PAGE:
Cerebral aneurysm progression suppressed by blockage of endothelin B receptor

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Object

Cerebral aneurysm is a major cause of subarachnoid hemorrhage, but the mechanisms of its development remain unclear. Mechanical stretch has been reported to induce vascular smooth-muscle cell apoptosis via endothelin B receptors (ETBRs). The objectives of this study were to clarify the expression and localization of ETBR in cerebral aneurysms and to examine the effect of ETBR blockage on the development of experimental cerebral aneurysms.

Methods

Seventy-two rats underwent a cerebral aneurysm induction procedure and were divided into four groups according to the duration of postoperative study periods. Expression of ETBR was confirmed by reverse transcription–polymerase chain reaction and immunohistochemical analysis. The authors also studied the effect of K-8794, an oral selective antagonist of ETBR, to see whether it would influence the formation of cerebral aneurysms.

Two weeks after the aneurysm induction procedure, ETBR was rarely detected in anterior cerebral artery–olfactory artery bifurcations, but it was weakly expressed in experimental cerebral aneurysms at 1 month after the procedure, and markedly expressed at 3 months. The administration of K-8794 for 1 month after the procedure significantly reduced the number of advanced aneurysms and the number of apoptotic smooth-muscle cells.

Conclusions

These results suggest that ETBR might play a significant role in the progression of cerebral aneurysms and have the potential to improve prevention and treatment of cerebral aneurysms.

Abbreviations used in this paper:ACA = anterior cerebral artery; α-SMA = α–smooth muscle actin; BP = blood pressure; ETAR = endothelin A receptor; ETBR = endothelin B receptor; IEL = internal elastic lamina; JNK = c-jun N-terminal protein kinase; MCA = middle cerebral artery; NO = nitric oxide; OA = olfactory artery; PCR = polymerase chain reaction; RT-PCR = reverse transcriptase PCR; ssDNA = single-stranded DNA; VSMC = vascular smooth-muscle cell.

Article Information

Address reprint requests to: Kazuhiko Nozaki, M.D., Ph.D., Department of Neurosurgery, Kyoto University Graduate School of Medicine, 54 Kawahara-cho, Shogoin, Sakyo-ku, Kyoto, 606-8507 Japan. email: noz@kuhp.kyoto-u.ac.jp.

© AANS, except where prohibited by US copyright law.

Headings

Figures

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    Photomicrographs of right ACA–OA bifurcations. A: Control group. B: 2W group. There is no apparent aneurysmal invagination. C: 1M group. A small aneurysm (arrow) is seen at the bifurcation. D: 3M group. Bar = 100 μm.

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    Photomicrographs of ETBR-immunostained sections of experimental cerebral aneurysms. Panels A and C depict images of adjacent sections from a single animal as do panels B and D. A: An orcein-stained specimen from the 2W group. The IEL is disconnected near the apex of the ACA–OA bifurcation, and there is no apparent aneurysmal dilation; this is classified as an early aneurysmal change. B: An orcein-stained specimen from the 1M group. The IEL has completely disappeared, and a bulge has appeared; this is classified as an advanced aneurysm. C: There was no apparent ETBR immunoreactivity in the 2W group. D: Some spotty immunostaining (arrows) is visible in the medial layer of this section from a rat from the 1M group. E: Marked expression of ETBR is evident in and around the advanced aneurysm from an animal from the 3M group. F: In this higher magnification of the image in panel E, it is apparent that ETBR is localized in the medial layer as well as in the intimal layer. Bar = 100 μm.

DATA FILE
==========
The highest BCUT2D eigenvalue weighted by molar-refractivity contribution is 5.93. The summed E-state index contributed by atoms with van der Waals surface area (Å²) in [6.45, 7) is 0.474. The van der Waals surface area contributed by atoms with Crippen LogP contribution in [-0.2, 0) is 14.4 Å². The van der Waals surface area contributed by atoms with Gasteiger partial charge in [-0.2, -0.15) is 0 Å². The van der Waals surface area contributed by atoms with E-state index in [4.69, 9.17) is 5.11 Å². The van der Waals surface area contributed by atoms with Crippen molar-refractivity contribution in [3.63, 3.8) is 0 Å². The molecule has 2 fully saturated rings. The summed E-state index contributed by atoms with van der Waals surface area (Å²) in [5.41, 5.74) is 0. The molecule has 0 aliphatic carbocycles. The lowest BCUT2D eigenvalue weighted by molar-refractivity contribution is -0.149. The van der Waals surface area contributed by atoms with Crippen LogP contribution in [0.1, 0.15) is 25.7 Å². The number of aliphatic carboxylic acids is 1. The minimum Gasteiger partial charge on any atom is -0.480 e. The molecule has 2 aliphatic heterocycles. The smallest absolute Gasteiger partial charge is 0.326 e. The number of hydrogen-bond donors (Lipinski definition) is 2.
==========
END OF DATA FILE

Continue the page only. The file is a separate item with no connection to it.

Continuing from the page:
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    A and B: Photomicrographs showing expression of ETBR in a human cerebral aneurysm. Expression of ETBR is mainly apparent in the medial layer of the arterial wall. C: Photomicrograph of a section of a normal MCA from an autopsy sample revealing ETBR immunoreactivity only in the intimal layer. Bars = 500 μm (A), 100 μm (B), and 50 μm (C). Lu = lumen.

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    Photomicrographs of stained sections of experimental cerebral aneurysms. Double staining reveals the colocalization of ssDNA, α-SMA (aSMA), cleaved caspase-3, and ETBR in experimental cerebral aneurysms (arrows) from the 3M group (A, B, C, G, H, I) and the 1M group (D, E, F). Panels C, F, and I show the merged images of A and B, D and E, and G and H, respectively. The ETBR immunoreactivity was partly colocalized with α-SMA (C) and ssDNA (F, arrowheads). Note that the ETBR immunoreactivity is strong and limited around the cerebral aneurysm of the 3M group (A). The number of apoptotic VSMCs was assessed by double staining for ssDNA and α-SMA (I, arrowheads). The distribution of ssDNA (J) is almost the same as that of cleaved caspase-3 (K, specimen adjacent to that shown in J). Bar = 100 μm.

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    A: Results of semiquantitative RT-PCR of ACA–OA bifurcation samples. B: Graph showing the relative expression ratios of ETBR and β-actin. *p < 0.0001, †p < 0.05.

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    Photomicrographs showing the results of the K-8794 study. A and B: An orcein-stained section from an animal in the K-8794 group (A) and an animal in the 1M group (B). In the K-8794 group, an early aneurysmal change (A) was observed in five of eight rats. In the 1M group, no early aneurysmal change was observed and advanced aneurysms (B) were found in all rats. C and D: Sections stained for ssDNA. There were significantly fewer ssDNA-positive cells in sections from animals in the K-8794 group (C) than in those from animals in the 1M group (D). Bar = 100 μm.

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